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Money Talk Podcast, Friday Oct. 12, 2012

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Landaas & Company newsletter  September edition now available.

Advisors on This Week’s Show

Bob Landaas

Paul Coldagelli

Steve Giles

(with Max Hoelzl and Joel Dresang)

Week in Review (Oct. 8-12, 2012)

Significant economic indicators & reports

Monday

No significant reports released

Tuesday

No significant reports released

Wednesday

The Commerce Department reported that wholesale inventories grew at a slower pace in August, a sign that producers may be trying to align their stockpiles with declining global demand. Inventories rose more than analysts expected, but sales also increased, the first such advance in three months and the most since February. As a result the ratio of inventories to sales dipped, which indicates manufacturers have better control.

Thursday

The slowdown in global growth showed in August’s trade deficit, which grew wider than expected. The Bureau of Economic Analysis reported that exports fell much more than imports declined. The net effect was a 4% increase in the deficit to $44.2 billion.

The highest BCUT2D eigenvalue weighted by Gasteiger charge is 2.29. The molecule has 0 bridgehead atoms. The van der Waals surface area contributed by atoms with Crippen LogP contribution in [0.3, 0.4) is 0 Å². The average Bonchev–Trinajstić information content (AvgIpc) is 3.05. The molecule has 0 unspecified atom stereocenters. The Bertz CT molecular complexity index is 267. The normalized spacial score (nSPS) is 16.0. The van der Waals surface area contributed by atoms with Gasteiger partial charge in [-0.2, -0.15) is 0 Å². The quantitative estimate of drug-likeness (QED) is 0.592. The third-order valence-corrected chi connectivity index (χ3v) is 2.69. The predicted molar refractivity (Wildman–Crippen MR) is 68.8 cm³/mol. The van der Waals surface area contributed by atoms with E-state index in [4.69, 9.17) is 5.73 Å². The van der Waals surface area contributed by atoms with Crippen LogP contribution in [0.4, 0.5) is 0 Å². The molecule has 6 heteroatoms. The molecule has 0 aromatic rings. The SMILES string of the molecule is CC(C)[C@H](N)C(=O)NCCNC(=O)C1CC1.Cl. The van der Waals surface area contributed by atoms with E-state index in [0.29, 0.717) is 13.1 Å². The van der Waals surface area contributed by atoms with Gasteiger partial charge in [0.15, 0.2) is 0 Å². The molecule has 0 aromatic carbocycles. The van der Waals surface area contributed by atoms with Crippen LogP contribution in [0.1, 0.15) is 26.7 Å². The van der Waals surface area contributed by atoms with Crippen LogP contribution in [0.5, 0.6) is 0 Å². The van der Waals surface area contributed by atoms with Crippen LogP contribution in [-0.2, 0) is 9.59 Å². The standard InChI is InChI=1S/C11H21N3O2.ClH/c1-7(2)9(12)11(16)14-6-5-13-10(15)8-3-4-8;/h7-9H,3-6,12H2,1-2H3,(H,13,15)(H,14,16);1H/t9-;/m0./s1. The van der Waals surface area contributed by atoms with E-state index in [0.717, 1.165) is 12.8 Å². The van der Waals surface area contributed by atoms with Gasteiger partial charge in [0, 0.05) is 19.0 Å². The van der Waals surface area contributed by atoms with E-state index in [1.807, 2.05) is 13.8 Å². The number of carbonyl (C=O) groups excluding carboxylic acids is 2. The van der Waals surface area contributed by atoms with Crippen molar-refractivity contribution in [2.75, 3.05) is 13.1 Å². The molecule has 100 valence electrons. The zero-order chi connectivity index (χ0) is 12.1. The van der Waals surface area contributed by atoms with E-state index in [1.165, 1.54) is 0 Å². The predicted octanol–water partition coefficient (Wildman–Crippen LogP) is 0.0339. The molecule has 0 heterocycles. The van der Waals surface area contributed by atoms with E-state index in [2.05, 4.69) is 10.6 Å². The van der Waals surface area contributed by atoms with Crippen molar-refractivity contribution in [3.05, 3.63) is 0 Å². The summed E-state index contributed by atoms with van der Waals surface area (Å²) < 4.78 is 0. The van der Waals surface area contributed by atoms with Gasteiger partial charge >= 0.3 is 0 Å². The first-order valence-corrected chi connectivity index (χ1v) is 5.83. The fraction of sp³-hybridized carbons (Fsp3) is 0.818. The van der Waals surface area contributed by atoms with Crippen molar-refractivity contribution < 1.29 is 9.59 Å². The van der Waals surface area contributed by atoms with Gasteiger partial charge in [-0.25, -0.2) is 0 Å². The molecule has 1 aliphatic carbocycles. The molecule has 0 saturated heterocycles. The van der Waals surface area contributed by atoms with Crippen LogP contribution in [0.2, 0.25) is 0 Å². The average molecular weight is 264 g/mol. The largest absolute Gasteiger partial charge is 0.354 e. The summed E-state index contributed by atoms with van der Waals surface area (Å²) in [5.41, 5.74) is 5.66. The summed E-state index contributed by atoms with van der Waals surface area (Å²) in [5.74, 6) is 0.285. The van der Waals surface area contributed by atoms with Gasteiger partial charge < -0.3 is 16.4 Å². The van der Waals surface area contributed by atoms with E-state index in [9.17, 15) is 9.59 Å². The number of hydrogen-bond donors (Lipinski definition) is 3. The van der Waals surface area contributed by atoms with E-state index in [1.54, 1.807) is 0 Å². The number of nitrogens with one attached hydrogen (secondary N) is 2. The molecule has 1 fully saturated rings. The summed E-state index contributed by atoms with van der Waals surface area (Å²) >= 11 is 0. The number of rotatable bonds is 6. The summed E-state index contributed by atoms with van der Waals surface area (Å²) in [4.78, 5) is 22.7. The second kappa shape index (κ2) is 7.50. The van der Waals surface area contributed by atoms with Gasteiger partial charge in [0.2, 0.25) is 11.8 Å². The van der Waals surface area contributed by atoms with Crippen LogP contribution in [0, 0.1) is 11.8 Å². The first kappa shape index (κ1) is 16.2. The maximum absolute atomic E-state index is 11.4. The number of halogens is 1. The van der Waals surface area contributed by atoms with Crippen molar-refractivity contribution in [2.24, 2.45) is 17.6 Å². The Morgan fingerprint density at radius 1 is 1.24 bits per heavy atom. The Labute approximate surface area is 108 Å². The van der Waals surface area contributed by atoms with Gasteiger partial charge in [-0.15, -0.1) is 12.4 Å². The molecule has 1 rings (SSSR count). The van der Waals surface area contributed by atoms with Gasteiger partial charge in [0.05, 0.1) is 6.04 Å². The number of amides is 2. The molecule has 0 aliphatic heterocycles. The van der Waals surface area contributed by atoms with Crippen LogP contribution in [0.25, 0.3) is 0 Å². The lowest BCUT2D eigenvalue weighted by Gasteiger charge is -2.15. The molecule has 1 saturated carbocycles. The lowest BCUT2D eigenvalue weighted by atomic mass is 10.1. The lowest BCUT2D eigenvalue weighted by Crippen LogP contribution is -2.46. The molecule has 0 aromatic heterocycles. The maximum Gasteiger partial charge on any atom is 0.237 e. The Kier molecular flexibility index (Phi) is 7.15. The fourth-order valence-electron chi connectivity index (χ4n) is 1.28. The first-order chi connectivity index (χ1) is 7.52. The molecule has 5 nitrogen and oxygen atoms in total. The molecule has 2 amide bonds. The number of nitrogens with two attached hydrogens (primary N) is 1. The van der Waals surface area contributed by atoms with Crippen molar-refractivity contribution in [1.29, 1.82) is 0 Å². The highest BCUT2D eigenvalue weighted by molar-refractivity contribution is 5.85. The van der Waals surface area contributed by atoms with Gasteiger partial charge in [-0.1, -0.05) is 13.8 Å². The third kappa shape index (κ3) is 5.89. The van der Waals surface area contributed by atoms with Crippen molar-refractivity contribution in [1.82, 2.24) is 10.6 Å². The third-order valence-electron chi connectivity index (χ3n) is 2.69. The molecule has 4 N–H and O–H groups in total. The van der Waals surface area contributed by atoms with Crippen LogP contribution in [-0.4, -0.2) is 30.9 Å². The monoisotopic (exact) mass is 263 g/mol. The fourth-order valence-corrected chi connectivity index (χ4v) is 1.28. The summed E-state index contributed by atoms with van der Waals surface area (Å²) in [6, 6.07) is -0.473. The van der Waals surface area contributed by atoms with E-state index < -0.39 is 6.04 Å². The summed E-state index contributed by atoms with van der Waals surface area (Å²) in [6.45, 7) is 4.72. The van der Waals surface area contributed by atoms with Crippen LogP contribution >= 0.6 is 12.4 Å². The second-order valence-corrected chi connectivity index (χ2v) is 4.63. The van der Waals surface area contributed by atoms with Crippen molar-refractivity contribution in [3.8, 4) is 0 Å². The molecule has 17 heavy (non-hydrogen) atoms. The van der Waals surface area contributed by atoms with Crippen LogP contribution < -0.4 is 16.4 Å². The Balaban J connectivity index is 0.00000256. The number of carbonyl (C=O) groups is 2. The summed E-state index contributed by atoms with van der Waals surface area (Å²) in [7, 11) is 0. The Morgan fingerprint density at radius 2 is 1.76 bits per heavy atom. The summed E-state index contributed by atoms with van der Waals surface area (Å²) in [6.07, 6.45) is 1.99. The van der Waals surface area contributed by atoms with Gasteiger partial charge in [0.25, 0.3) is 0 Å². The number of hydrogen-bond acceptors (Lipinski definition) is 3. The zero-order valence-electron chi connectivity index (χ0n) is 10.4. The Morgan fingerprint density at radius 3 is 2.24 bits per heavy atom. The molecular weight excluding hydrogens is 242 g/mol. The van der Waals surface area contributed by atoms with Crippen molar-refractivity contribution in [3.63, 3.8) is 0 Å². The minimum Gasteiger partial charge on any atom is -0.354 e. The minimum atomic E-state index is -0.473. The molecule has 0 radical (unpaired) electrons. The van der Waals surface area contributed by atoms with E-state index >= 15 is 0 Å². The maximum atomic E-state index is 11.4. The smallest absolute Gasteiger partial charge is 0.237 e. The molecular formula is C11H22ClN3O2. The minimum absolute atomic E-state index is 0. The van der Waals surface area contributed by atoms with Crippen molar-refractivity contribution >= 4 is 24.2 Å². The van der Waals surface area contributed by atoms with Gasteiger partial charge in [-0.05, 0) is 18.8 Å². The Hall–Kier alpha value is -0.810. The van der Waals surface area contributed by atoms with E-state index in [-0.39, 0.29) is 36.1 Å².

Statistical quirks in turn-of-the quarter data might have influenced a sizable drop in new weekly applications for unemployment insurance benefits. The moving four-week average for initial unemployment claims dipped for the second time in three weeks, according to the Department of Labor. The level of claims has been below 400,000 for 50 weeks, yet the labor market has shown only gradual progress.

Friday

Another indicator of a slowdown in the global economy is demand for commodities, which can affect prices at the wholesale level. The primary measure of that is the Producer Price Index, which rose a little more than analysts expected in September, largely because of higher energy costs such as gasoline. Still, fuel costs didn’t increase as much as in August, and the core wholesale inflation rate – which separates out volatile food and energy costs – were unchanged. Year-to-year core wholesale costs rose 2.3% in September, the lowest rate in 15 months.

Where the Markets Closed for the Week

  • Nasdaq – 3,044,  down 92 points or 2.9%
  • Standard & Poor’s 500 – 1,429, down 32 points or 2.2%
  • 10-year U.S. Treasury Note – 1.66%,  down 0.07 point
  • Dow Jones Industrial Average – 13,329, down 281 points or 2.1%

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